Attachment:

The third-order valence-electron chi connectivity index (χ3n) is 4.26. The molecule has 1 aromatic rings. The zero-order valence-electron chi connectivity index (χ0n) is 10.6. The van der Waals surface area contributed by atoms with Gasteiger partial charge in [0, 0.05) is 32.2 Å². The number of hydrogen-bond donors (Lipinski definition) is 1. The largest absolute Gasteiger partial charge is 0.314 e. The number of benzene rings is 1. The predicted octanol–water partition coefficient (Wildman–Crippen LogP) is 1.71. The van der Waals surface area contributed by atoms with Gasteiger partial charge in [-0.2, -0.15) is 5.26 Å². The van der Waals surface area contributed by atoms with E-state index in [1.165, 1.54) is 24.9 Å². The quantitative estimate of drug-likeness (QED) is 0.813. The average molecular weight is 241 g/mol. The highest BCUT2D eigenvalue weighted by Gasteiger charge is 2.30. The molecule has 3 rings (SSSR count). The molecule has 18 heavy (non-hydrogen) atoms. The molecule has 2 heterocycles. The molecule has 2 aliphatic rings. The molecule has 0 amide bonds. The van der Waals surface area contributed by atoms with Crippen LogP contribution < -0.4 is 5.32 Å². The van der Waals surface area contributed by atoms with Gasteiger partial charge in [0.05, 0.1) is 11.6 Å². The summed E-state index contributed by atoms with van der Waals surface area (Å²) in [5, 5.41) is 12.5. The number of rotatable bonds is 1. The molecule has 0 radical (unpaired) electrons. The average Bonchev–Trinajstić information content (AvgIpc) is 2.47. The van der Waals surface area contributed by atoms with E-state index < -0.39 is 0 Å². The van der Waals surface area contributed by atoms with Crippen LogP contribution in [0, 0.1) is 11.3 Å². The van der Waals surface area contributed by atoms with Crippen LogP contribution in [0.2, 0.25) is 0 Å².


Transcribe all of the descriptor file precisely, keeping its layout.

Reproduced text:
The third-order valence-electron chi connectivity index (χ3n) is 4.26. The molecule has 1 aromatic rings. The zero-order valence-electron chi connectivity index (χ0n) is 10.6. The van der Waals surface area contributed by atoms with Gasteiger partial charge in [0, 0.05) is 32.2 Å². The number of hydrogen-bond donors (Lipinski definition) is 1. The largest absolute Gasteiger partial charge is 0.314 e. The number of benzene rings is 1. The predicted octanol–water partition coefficient (Wildman–Crippen LogP) is 1.71. The van der Waals surface area contributed by atoms with Gasteiger partial charge in [-0.2, -0.15) is 5.26 Å². The van der Waals surface area contributed by atoms with E-state index in [1.165, 1.54) is 24.9 Å². The quantitative estimate of drug-likeness (QED) is 0.813. The average molecular weight is 241 g/mol. The highest BCUT2D eigenvalue weighted by Gasteiger charge is 2.30. The molecule has 3 rings (SSSR count). The molecule has 18 heavy (non-hydrogen) atoms. The molecule has 2 heterocycles. The molecule has 2 aliphatic rings. The molecule has 0 amide bonds. The van der Waals surface area contributed by atoms with Crippen LogP contribution < -0.4 is 5.32 Å². The van der Waals surface area contributed by atoms with Gasteiger partial charge in [0.05, 0.1) is 11.6 Å². The summed E-state index contributed by atoms with van der Waals surface area (Å²) in [5, 5.41) is 12.5. The number of rotatable bonds is 1. The molecule has 0 radical (unpaired) electrons. The average Bonchev–Trinajstić information content (AvgIpc) is 2.47. The van der Waals surface area contributed by atoms with E-state index < -0.39 is 0 Å². The van der Waals surface area contributed by atoms with Crippen LogP contribution in [0, 0.1) is 11.3 Å². The van der Waals surface area contributed by atoms with Crippen LogP contribution in [0.2, 0.25) is 0 Å².